The UK Transplant Center is moving on March 14.

The UK Transplant Center is moving!

Starting today, the UK Transplant Center is moving from its current location on the fourth floor of UK Albert B. Chandler Hospital to:

Kentucky Clinic
Wing D, Third Floor, Suite J301
740. S. Limestone
Lexington

View and print directions and a map of the new location here.

Patients who are seen at the Transplant and Specialty Clinic at Norton Audubon Hospital in Louisville will continue receiving care at that facility. If you have any questions, please contact us at 866-285-4337.

Transplant Games flag stopping at UK HealthCare

The Transplant Games of America’s National Flag Tour will stop at UK HealthCare on Thursday to celebrate organ donors and recipients on its way to the 2016 Games in June.

Prior to the games, the official flags of the event travel across the country to help raise awareness of organ donation. The flags are also signed by the members of each state’s team. Members of Team Kentucky will be present to sign the flag this Thursday.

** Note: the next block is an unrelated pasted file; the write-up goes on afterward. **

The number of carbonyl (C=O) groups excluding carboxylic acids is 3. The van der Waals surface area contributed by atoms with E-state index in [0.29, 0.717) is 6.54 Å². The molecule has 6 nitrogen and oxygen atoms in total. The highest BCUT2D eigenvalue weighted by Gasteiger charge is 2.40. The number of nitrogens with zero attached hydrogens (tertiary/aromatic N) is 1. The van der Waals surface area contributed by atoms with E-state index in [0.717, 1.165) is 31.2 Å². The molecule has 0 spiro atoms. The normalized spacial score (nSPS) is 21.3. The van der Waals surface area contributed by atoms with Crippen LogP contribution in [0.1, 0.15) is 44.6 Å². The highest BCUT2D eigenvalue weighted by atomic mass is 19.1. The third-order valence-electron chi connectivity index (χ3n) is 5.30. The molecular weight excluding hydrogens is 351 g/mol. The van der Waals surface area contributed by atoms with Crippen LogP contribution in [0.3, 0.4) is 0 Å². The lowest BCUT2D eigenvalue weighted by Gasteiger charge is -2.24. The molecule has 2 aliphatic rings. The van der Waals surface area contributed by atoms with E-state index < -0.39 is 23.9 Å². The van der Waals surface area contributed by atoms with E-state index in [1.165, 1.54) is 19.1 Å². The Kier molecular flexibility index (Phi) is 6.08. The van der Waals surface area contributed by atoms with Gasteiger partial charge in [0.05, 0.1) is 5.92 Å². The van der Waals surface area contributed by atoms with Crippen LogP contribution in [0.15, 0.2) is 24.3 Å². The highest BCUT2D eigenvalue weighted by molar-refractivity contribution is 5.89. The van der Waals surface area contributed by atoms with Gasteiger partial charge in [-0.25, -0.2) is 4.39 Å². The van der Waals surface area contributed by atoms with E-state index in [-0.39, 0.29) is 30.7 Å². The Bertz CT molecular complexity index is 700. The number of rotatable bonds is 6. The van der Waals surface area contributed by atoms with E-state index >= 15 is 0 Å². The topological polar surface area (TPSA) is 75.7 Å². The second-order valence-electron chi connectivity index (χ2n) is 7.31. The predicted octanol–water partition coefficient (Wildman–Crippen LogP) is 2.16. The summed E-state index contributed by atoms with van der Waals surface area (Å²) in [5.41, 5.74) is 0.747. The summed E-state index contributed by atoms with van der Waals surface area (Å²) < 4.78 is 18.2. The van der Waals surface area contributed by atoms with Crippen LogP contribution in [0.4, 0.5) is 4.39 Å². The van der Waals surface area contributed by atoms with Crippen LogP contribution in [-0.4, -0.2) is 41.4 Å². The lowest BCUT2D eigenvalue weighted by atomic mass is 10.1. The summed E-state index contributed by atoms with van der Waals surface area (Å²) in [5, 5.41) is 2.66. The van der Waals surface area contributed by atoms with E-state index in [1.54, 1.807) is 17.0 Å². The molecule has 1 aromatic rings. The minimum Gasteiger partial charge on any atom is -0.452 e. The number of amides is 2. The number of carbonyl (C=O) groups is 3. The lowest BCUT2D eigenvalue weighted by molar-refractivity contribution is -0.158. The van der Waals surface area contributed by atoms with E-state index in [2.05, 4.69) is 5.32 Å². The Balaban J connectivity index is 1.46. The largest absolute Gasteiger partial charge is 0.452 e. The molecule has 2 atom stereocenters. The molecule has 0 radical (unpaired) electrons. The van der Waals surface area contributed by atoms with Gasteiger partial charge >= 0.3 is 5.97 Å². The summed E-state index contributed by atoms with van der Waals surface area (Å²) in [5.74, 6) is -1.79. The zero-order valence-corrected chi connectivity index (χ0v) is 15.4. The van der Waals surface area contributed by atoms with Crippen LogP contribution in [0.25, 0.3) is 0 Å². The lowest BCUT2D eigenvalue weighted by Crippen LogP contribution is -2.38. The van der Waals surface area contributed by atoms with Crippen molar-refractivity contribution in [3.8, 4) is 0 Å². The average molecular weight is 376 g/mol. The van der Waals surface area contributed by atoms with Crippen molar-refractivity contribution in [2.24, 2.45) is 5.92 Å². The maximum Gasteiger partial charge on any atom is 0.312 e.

Karen Michul, a UK HealthCare employee and living kidney donor, will be participating in the Games for the second time this year, competing in several bowling events.

“Seeing the camaraderie of the donor families and recipients at the Games is amazing,” Michul said. “And some of these people are meeting for the first time! It’s an emotional ride.”

The flag will be on display and available for Team Kentucky to sign this Thursday at 10 a.m. inside the atrium of UK Albert B. Chandler Hospital Pavilion A. If you’re planning to attend, we encourage you to wear blue and green, the colors of Donate Life. Following the flag-signing and a few short remarks, you’re also welcome to stay a short photo session to celebrate the gift of life.

About the UK Transplant Center

For more than 50 years, people have turned to the UK Transplant Center to find answers to difficult problems and guidance in the face of uncertainty.

If you have organ disease or failure, we’re here to help. We specialize in the care of patients with advanced, end-stage organ disease, performing more than 170 transplant procedures every year. UK Transplant Center has clinic locations in Lexington, Louisville and Northern Kentucky, providing care for our transplant patients near the communities where they live and work.


Next steps: